'Rosaline' Subverts Shakespeare by Pushing Romeo and Juliet Out of the Spotlight

Plus, what does the new Hulu film have in common with 'The Rings of Power'?
by Danielle Turchiano — 

Kaitlyn Dever in 'Rosaline'


Warning: This story contains spoilers for Rosaline, . Read at your own risk!

The story of Romeo and Juliet may be a tale as old as time, usually blown out as one of the great love and loss stories, glossing over the fact that these star-crossed lovers from warring families were still children when they met, got together, and ultimately died by poison because they feared they could never be together. But what if, even in their short years, they were not each other's first loves? And what if their end doesn't have to be so permanent? Those are the main questions posed in Rosaline, a new film based on Rebecca Serle's When You Were Mine novel.

Written by Scott Neustadter and Michael H. Weber and directed by Karen Maine, Rosaline, which is streaming now on Hulu, follows the titular Capulet (played by Kaitlin Dever), who happens to be a slightly older cousin of Juliet (played by Isabela Merced), and who is in love and a relationship with the infamous Romeo Montague (Kyle Allen). 

The character is mentioned in the original text by William Shakespeare, but as Dever notes, she only has a "very, very, very small role" in that story. Similar to how The Lord of the Rings: The Rings of Power takes characters and events mentioned in passing or footnotes of J.R.R. Tolkien's novels and blows them out for the prequel series, Rosaline, too, expands a previously-overlooked-character to give her a rich life and center her in a new narrative.

"I think I was just almost a heightened version of myself and sometimes a bit just outrageous and really passionate and determined," Dever says of creating the character. "I think playing with the comedy was the most exciting part about playing her, and how sarcastic she is. I love that she's a person who's really ahead of her time. ... I just appreciated and admired her determination and her fearlessness and her drive."

The fact that the Capulets and Montagues do not get along does not bother Rosaline the way you make remember it being an issue in Shakespeare's work, as she takes a certain pleasure in sneaking notes and glances as they "run into each other" in town. But when she misses an event, and Romeo ends up meeting Juliet there, things take a turn because suddenly he is smitten with the younger teenager and saying all the same things to her that he once said to Rosaline.

"Romeo would fall in love with a stick if you'd let him. He's completely obsessed with the concept and the idea of love," Allen admits. "That's pretty much the entirety of his personality; he doesn't have much else going on."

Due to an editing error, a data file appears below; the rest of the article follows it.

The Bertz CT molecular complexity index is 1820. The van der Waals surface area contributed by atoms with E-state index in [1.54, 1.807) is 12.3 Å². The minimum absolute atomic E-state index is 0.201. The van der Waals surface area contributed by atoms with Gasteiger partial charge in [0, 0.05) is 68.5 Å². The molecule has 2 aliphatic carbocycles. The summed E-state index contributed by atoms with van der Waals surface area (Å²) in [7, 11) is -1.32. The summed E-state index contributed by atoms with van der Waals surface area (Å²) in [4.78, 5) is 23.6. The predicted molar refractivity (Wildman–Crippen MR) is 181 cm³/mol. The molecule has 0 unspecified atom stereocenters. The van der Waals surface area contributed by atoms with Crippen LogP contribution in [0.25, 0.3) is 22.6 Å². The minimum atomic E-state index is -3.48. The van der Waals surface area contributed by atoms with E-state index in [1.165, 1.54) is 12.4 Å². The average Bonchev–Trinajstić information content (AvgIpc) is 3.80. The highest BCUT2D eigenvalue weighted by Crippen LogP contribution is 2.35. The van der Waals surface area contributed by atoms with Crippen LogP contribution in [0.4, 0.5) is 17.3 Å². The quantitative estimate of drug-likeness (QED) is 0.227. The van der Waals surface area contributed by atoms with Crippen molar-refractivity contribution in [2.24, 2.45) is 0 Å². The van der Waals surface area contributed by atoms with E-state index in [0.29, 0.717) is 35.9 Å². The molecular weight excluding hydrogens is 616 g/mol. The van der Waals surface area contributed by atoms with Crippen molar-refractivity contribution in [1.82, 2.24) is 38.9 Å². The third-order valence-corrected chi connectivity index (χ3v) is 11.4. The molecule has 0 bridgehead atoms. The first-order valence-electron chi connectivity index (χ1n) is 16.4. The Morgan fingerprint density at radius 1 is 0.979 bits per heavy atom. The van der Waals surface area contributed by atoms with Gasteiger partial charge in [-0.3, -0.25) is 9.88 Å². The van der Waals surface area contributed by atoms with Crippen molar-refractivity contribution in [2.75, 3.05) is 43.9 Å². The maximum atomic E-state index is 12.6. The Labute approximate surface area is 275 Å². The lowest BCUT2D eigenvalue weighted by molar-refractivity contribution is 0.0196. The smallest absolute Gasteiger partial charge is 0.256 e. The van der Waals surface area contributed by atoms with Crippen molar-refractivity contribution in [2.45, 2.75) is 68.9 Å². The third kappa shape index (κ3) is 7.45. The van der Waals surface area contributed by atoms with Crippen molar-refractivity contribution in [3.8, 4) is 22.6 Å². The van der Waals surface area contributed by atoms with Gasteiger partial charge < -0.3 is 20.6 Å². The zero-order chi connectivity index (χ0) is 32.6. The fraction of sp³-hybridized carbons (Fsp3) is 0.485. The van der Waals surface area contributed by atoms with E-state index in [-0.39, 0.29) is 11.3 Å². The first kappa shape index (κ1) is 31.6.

Rosaline is less of a woman scorned, wanting revenge, as a girl with blinders still on, hoping if she keeps Juliet out of the picture, he'll come back to her, though. And thus, she takes Juliet out on the town, hoping she will meet someone else. Eventually she even comes up with a plan for Juliet to marry her friend Paris (Spencer Stevenson). Nothing goes the way she wants it, too, though, and eventually she concocts a much bigger and more important plan (to have Romeo and Juliet fake their deaths so they can literally sail away together) as she learns her own big, important lesson (that Romeo is not all that and she should be paying closer attention to Sean Teale's Dario).

"Rosaline is a lot sometimes. And that's what's so much fun about her in playing her," Dever says.

The film is set in the classic Renaissance period, but it is full of modern language, music, and sensibilities, including the fact that Romeo and Juliet may not make it this time either — but this time it will be because they are two impulsive kids who don't have a whole lot to say to each other, and they will likely discover they don't have a whole lot in common between initial stars in their eyes. 

The silence they fall into at sea is less of a peaceful, content one, and more of a, "Oh, did we maybe make a huge mistake?" one. On the other hand, Rosaline gets a bit more of a potential positive outcome when, after almost two hours of bantering and bickering with Dario, she realizes he "really understands" her.

But another modern touch is the self-awareness the film has regarding its female characters, especially the nurse (played by Minnie Driver), whose name is actually Janet but the men around her don't know that, assuming "Nurse" is her name. This is why they also don't know if they can believe her when she declares Romeo and Juliet to be dead. (Well, OK, on that one they were correct because she was doing the kids a favor by lying, but they stumbled into that by way of their own sexism.)

"I love all of the vague resentment and sadness of this lost life that you know nothing about. This film has nothing to do with Janet's other life, but I like that you feel it there. And I love how much she loves her girl and how she wants the best for her girl," Driver says. "And that she helps the young people at the end by saying that they're dead when they're not. That's also very funny."

Driver also notes that usually in drama school no one wants to get stuck playing the nurse because she's a small, "boring, old" character (in the original text, she is Juliet's nurse, not Rosaline's), but with the way things are trending these days, you never know; she could be the next one to get her story told.